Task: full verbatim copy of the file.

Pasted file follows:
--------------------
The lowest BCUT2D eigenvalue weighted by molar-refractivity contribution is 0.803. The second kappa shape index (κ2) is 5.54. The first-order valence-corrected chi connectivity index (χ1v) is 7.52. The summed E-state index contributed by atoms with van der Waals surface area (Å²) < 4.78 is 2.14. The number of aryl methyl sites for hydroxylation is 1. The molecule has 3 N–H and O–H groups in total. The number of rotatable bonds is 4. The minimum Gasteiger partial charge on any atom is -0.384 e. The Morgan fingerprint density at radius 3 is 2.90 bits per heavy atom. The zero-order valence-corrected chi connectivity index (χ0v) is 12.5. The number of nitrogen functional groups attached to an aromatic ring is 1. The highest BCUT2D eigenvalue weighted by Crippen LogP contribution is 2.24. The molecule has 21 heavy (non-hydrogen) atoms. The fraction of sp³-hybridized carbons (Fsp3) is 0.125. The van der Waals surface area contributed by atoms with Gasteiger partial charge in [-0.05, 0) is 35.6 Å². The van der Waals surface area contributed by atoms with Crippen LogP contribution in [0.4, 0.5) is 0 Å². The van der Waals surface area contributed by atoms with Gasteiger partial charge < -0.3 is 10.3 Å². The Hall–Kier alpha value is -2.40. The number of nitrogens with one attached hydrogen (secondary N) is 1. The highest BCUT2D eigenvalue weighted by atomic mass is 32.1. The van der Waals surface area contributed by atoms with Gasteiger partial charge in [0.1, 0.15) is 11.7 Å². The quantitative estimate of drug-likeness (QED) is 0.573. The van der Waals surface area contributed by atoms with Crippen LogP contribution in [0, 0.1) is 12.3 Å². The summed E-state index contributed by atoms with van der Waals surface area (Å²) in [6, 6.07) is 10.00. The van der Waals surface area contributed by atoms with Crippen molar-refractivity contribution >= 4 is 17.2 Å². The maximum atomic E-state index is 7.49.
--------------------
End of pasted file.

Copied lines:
The lowest BCUT2D eigenvalue weighted by molar-refractivity contribution is 0.803. The second kappa shape index (κ2) is 5.54. The first-order valence-corrected chi connectivity index (χ1v) is 7.52. The summed E-state index contributed by atoms with van der Waals surface area (Å²) < 4.78 is 2.14. The number of aryl methyl sites for hydroxylation is 1. The molecule has 3 N–H and O–H groups in total. The number of rotatable bonds is 4. The minimum Gasteiger partial charge on any atom is -0.384 e. The Morgan fingerprint density at radius 3 is 2.90 bits per heavy atom. The zero-order valence-corrected chi connectivity index (χ0v) is 12.5. The number of nitrogen functional groups attached to an aromatic ring is 1. The highest BCUT2D eigenvalue weighted by Crippen LogP contribution is 2.24. The molecule has 21 heavy (non-hydrogen) atoms. The fraction of sp³-hybridized carbons (Fsp3) is 0.125. The van der Waals surface area contributed by atoms with Gasteiger partial charge in [-0.05, 0) is 35.6 Å². The van der Waals surface area contributed by atoms with Crippen LogP contribution in [0.4, 0.5) is 0 Å². The van der Waals surface area contributed by atoms with Gasteiger partial charge < -0.3 is 10.3 Å². The Hall–Kier alpha value is -2.40. The number of nitrogens with one attached hydrogen (secondary N) is 1. The highest BCUT2D eigenvalue weighted by atomic mass is 32.1. The van der Waals surface area contributed by atoms with Gasteiger partial charge in [0.1, 0.15) is 11.7 Å². The quantitative estimate of drug-likeness (QED) is 0.573. The van der Waals surface area contributed by atoms with Crippen LogP contribution in [0, 0.1) is 12.3 Å². The summed E-state index contributed by atoms with van der Waals surface area (Å²) in [6, 6.07) is 10.00. The van der Waals surface area contributed by atoms with Crippen molar-refractivity contribution >= 4 is 17.2 Å². The maximum atomic E-state index is 7.49.